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I am trying to figure out all the homomorphisms from $\mathbb{Z}_2\times\mathbb{Z}_2$ to $\mathbb{Z}_2$.

Is there a good process for doing such a think? I am getting lost...

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The homomorphism is determined by where $(0,1)$ and $(1,0)$ are sent, which can be chosen independently. Done. – blue May 5 '14 at 2:40
So we have 4 of them? $\\(1,0)\rightarrow 1, (0,1)\rightarrow 1\\$ and $\\(1,0)\rightarrow 1, (0,1)\rightarrow 0\\$ and $\\(1,0)\rightarrow 0, (0,1)\rightarrow 1\\$ and $\\(1,0)\rightarrow 1, (0,1)\rightarrow 0\\$? and – tmpys May 5 '14 at 3:00
You write $(1,0)\mapsto1,(0,1)\mapsto0$ twice. Your fourth should be $(1,0),(0,1)\mapsto 0$. – blue May 5 '14 at 3:07
right, great tnx – tmpys May 5 '14 at 3:14

Look at the possible kernels. What are the normal subgroups of $G=\mathbb{Z}_2\times \mathbb{Z}_2$?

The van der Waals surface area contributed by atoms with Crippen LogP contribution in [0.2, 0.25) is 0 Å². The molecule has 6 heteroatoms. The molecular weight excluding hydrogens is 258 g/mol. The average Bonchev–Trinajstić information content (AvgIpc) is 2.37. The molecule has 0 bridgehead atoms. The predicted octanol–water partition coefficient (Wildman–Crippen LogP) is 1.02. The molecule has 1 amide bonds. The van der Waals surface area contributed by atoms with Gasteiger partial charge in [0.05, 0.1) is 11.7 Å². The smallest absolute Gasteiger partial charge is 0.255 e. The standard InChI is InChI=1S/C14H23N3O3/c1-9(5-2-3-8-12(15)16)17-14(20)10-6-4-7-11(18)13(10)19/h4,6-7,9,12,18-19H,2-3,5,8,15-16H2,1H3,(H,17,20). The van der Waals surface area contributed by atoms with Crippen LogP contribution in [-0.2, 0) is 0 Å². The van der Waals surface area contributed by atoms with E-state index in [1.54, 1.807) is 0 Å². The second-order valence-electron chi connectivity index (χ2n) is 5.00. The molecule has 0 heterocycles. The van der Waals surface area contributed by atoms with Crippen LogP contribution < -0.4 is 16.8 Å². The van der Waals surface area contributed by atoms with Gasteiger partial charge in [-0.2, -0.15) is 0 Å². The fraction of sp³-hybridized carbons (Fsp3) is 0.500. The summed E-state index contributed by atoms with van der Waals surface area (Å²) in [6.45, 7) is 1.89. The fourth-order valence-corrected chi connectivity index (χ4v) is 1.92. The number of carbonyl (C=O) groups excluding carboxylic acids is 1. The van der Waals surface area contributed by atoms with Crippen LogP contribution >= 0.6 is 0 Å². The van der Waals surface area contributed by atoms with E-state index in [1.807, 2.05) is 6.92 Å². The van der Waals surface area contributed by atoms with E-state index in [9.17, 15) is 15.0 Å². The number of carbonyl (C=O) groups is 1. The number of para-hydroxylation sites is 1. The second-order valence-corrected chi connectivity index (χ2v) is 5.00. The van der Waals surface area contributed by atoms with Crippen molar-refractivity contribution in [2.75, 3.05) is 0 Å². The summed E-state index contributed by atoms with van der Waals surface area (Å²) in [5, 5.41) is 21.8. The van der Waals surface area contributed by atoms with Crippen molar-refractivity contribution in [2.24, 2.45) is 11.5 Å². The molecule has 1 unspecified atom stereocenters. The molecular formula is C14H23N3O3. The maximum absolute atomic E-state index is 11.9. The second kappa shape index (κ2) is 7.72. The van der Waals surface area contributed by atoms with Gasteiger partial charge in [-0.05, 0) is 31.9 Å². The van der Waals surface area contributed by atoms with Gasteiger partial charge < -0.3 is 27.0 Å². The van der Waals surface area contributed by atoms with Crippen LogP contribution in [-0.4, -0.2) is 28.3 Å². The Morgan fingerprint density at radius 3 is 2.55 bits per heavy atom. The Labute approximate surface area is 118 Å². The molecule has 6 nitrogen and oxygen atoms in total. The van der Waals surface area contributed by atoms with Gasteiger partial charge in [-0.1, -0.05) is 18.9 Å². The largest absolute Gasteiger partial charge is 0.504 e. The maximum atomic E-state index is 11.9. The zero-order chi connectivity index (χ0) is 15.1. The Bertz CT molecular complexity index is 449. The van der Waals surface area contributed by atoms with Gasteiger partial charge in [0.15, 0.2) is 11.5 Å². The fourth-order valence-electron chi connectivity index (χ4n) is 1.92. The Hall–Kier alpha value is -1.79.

$1$ and $G$ are always normal subgroups of any group $G$. There are three proper subgroups, generated by $(1,0)$, $(0,1)$, and $(1,1)$, respectively, and all are normal because $\mathbb{Z}_2\times\mathbb{Z}_2$ is abelian. Let's call those $K_1,K_2,$ and $K_3$, respectively.

What quotient groups do they yield?

For each $i$, $\mathbb{Z}_2\times\mathbb{Z}_2/K_i \cong \mathbb{Z}_2$ by simple order arguments. Of course, for any group $G$, $G/G$ is the trivial group, and $G/1=G$.

Which of these groups could fit into $\mathbb{Z}_2$ as images?

The $G/K_i$ and the $G/G$ do, and $G/1$ doesn't.

Now use the first isomorphism theorem to finish.

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